Mr. Urbat

Christian Urbat

Senior Vice President, Technical Services, Americas

Carlson Rezidor

Christian Urbat joined Carlson as senior vice president, Technical Services, Carlson Rezidor Hotel Group, Americas, in January, 2011.

Mr. Urbat’s responsibilities include translating brand standards into technical standards; overall technical leadership for the owned and managed hotels—with a clear focus on the Carlson Hotels Real Estate Company (CHREC) portfolio and key flagships; and ensuring compliance of franchised properties with the agreed upon technical standards—overseeing the definition and execution of property improvement plans (P.I.P.) or other strategic investments in single properties. In this compliance work he will provide consulting assistance to the owners to help ensure alignment with the strategic direction of the brands. He further works in close cooperation with the Development and Operations teams.

Mr. Urbat, who was born in Porta Westfalica, Germany, previously held various positions with Hyatt International as vice president of Technical Services for Europe, Africa and Middle East in Zurich, Switzerland, responsible for all building and site related pre- and post-development activities as well as renovations. Prior to that, he worked for Hyatt in various corporate positions and in Food & Beverage Operations across the U.S., China and Germany.

Mr. Urbat has a master’s degree in Culinary Art and a Bachelor of Arts degree in hotel management from Hotel Management College in Altötting, Germany.

Mr. Urbat can be contacted at 763-212-5451 or curbat@carlsonrezidor.com

Coming Up In The April Online Hotel Business Review




Feature Focus
Guest Service: The Personalized Experience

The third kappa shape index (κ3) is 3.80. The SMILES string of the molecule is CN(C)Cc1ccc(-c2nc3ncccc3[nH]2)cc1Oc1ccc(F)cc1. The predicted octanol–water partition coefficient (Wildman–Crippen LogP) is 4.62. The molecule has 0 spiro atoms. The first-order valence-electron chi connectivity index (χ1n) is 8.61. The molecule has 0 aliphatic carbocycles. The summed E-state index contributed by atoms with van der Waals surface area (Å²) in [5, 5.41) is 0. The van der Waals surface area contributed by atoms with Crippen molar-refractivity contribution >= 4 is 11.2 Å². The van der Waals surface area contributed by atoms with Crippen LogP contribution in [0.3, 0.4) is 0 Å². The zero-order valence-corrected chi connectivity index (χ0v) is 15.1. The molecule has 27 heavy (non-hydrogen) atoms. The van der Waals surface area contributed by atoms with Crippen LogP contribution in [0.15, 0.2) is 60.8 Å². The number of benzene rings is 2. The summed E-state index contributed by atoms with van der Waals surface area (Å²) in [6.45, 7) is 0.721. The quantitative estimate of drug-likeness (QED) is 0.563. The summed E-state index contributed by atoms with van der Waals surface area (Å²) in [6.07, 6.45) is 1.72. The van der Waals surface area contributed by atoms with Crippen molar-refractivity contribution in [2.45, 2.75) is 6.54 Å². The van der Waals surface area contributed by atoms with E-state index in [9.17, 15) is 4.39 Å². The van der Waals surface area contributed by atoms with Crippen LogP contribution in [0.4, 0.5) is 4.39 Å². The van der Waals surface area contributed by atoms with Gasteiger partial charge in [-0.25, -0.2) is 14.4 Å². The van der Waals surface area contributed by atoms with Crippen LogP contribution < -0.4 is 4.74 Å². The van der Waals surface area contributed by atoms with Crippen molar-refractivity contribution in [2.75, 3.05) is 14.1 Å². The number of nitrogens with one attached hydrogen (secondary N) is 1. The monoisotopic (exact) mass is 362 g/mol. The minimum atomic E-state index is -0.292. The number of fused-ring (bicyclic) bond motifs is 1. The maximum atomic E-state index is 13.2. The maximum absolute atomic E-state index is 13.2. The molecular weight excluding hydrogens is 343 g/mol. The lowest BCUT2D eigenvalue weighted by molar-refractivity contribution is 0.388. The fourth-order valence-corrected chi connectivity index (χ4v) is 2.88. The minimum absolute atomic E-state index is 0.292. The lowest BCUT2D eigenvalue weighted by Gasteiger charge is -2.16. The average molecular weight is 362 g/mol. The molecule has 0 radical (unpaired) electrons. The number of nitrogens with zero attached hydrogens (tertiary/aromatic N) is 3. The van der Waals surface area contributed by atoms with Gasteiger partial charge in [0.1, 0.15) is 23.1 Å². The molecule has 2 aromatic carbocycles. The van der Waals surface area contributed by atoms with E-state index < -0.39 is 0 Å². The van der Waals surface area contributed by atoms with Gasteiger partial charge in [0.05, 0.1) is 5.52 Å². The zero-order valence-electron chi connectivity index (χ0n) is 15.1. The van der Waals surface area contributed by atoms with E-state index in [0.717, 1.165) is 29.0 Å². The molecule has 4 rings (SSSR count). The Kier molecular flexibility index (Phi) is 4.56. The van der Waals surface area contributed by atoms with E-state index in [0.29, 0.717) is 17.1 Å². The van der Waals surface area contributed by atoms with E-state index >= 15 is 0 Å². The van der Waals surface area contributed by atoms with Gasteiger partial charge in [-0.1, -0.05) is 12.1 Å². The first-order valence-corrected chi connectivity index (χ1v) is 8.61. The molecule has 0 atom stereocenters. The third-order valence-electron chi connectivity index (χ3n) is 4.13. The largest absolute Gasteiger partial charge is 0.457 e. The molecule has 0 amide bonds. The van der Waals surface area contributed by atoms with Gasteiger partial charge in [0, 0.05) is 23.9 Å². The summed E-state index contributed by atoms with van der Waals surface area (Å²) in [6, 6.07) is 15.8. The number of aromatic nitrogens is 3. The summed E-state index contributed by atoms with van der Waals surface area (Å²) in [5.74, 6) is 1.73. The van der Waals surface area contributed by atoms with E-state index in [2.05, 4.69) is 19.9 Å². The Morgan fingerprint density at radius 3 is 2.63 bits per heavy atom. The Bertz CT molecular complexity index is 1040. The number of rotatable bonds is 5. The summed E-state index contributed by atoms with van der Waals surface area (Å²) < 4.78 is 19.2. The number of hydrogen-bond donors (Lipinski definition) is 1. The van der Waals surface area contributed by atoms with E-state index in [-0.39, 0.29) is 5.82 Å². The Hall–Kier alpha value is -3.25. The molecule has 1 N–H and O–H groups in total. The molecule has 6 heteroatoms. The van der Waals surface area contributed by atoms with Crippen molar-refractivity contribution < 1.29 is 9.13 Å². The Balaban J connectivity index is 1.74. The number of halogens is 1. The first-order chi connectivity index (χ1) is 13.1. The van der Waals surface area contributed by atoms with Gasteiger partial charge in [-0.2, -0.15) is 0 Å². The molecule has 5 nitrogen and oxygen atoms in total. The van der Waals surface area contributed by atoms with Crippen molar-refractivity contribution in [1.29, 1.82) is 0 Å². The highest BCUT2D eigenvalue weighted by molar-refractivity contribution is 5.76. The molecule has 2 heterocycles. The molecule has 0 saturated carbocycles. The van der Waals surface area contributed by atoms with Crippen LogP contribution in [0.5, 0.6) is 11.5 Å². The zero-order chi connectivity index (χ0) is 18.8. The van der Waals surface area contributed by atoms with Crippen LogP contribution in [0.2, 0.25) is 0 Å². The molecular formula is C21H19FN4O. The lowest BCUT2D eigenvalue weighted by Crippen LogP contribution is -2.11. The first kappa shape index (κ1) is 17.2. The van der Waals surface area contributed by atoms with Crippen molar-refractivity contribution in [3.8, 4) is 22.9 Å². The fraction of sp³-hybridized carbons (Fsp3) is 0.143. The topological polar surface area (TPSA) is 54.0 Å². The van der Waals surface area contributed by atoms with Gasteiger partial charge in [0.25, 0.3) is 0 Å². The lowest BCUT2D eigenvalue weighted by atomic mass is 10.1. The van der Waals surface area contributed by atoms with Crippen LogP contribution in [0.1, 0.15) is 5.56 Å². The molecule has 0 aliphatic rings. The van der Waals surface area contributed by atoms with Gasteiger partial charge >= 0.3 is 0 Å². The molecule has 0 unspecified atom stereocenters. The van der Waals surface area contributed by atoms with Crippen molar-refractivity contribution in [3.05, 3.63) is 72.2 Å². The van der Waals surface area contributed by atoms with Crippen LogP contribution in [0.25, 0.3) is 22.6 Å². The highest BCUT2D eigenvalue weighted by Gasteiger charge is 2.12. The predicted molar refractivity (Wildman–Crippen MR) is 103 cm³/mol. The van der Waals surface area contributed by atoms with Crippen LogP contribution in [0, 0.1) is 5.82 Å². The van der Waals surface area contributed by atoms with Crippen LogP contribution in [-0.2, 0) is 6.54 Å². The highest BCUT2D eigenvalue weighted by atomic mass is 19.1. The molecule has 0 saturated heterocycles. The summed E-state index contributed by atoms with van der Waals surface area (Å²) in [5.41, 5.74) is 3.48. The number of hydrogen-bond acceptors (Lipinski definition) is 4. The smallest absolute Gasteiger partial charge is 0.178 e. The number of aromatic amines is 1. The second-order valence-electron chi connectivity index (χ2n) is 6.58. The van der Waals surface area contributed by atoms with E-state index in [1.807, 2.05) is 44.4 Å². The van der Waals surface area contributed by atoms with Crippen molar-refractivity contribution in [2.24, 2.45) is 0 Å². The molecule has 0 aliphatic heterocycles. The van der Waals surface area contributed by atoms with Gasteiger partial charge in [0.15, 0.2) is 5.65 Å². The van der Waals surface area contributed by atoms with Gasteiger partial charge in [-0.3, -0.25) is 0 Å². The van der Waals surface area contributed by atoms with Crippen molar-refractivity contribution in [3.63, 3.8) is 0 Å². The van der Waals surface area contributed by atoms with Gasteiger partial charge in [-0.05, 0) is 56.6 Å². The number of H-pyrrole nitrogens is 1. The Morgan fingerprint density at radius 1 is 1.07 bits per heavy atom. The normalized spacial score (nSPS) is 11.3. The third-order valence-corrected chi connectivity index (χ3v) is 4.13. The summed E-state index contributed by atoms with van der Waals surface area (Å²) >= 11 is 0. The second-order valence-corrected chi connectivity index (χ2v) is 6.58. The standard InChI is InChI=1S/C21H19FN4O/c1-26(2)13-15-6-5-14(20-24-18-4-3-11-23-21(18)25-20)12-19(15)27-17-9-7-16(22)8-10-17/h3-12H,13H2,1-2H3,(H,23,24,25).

In the not-too-distant future, when guests arrive at a hotel, they will check themselves in using a kiosk in the lobby, by- passing a stop at the front desk. When they call room service to order food, it will be from a hotel mobile tablet, practically eliminating any contact with friendly service people. Though these inevitable developments will likely result in delivered to their door by a robot. When they visit a restaurant, their orders will be placed and the bill will be paid some staff reduction, there is a silver lining – all the remaining hotel staff can be laser-focused on providing guests with the best possible service available. And for most guests, that means being the beneficiary of a personalized experience from the hotel. According to a recent Yahoo survey, 78 percent of hotel guests expressed a desire for some kind of personalization. They are seeking services that not only make them feel welcomed, but valued, and cause them to feel good about themselves. Hotels must strive to establish an emotional bond with their guests, the kind of bond that creates guest loyalty and brings them back time and again. But providing personalized service is more than knowing your guests by name. It’s leaving a bottle of wine in the room of a couple celebrating their anniversary, or knowing which guest enjoys having a fresh cup of coffee brought to their room as part of a wake-up call. It’s the small, thoughtful, personal gestures that matter most and produce the greatest effect. The April issue of the Hotel Business Review will document what some leading hotels are doing to cultivate and manage guest satisfaction in their operations.